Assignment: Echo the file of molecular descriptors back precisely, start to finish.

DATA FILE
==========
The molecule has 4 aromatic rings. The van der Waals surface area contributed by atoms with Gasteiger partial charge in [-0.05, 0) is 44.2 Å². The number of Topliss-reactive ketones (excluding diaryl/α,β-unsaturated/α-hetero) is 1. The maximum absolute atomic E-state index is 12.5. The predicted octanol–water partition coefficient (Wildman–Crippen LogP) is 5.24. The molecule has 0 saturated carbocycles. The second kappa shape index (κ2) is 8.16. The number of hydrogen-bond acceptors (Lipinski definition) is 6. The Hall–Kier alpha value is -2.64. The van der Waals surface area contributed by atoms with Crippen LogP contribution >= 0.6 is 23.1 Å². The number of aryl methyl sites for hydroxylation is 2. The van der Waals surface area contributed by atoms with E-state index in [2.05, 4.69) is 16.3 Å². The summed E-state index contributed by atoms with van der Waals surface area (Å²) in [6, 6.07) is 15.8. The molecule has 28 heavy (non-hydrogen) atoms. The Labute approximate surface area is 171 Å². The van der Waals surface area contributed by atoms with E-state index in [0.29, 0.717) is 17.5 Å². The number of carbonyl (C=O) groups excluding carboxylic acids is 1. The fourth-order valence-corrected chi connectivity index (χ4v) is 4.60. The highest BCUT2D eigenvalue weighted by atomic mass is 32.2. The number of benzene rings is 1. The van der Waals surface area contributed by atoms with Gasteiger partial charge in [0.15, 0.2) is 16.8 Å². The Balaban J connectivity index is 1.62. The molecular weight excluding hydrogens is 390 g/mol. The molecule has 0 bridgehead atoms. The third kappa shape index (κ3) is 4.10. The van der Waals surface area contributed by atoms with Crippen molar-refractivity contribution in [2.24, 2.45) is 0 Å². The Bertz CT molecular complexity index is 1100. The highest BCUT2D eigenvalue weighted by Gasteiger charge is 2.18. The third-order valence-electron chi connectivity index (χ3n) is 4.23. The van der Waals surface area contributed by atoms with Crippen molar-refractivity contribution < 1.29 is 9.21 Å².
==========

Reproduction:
The molecule has 4 aromatic rings. The van der Waals surface area contributed by atoms with Gasteiger partial charge in [-0.05, 0) is 44.2 Å². The number of Topliss-reactive ketones (excluding diaryl/α,β-unsaturated/α-hetero) is 1. The maximum absolute atomic E-state index is 12.5. The predicted octanol–water partition coefficient (Wildman–Crippen LogP) is 5.24. The molecule has 0 saturated carbocycles. The second kappa shape index (κ2) is 8.16. The number of hydrogen-bond acceptors (Lipinski definition) is 6. The Hall–Kier alpha value is -2.64. The van der Waals surface area contributed by atoms with Crippen LogP contribution >= 0.6 is 23.1 Å². The number of aryl methyl sites for hydroxylation is 2. The van der Waals surface area contributed by atoms with E-state index in [2.05, 4.69) is 16.3 Å². The summed E-state index contributed by atoms with van der Waals surface area (Å²) in [6, 6.07) is 15.8. The molecule has 28 heavy (non-hydrogen) atoms. The Labute approximate surface area is 171 Å². The van der Waals surface area contributed by atoms with E-state index in [0.29, 0.717) is 17.5 Å². The number of carbonyl (C=O) groups excluding carboxylic acids is 1. The fourth-order valence-corrected chi connectivity index (χ4v) is 4.60. The highest BCUT2D eigenvalue weighted by atomic mass is 32.2. The number of benzene rings is 1. The van der Waals surface area contributed by atoms with Gasteiger partial charge in [0.15, 0.2) is 16.8 Å². The Balaban J connectivity index is 1.62. The molecular weight excluding hydrogens is 390 g/mol. The molecule has 0 bridgehead atoms. The third kappa shape index (κ3) is 4.10. The van der Waals surface area contributed by atoms with Crippen molar-refractivity contribution in [2.24, 2.45) is 0 Å². The Bertz CT molecular complexity index is 1100. The highest BCUT2D eigenvalue weighted by Gasteiger charge is 2.18. The third-order valence-electron chi connectivity index (χ3n) is 4.23. The van der Waals surface area contributed by atoms with Crippen molar-refractivity contribution < 1.29 is 9.21 Å².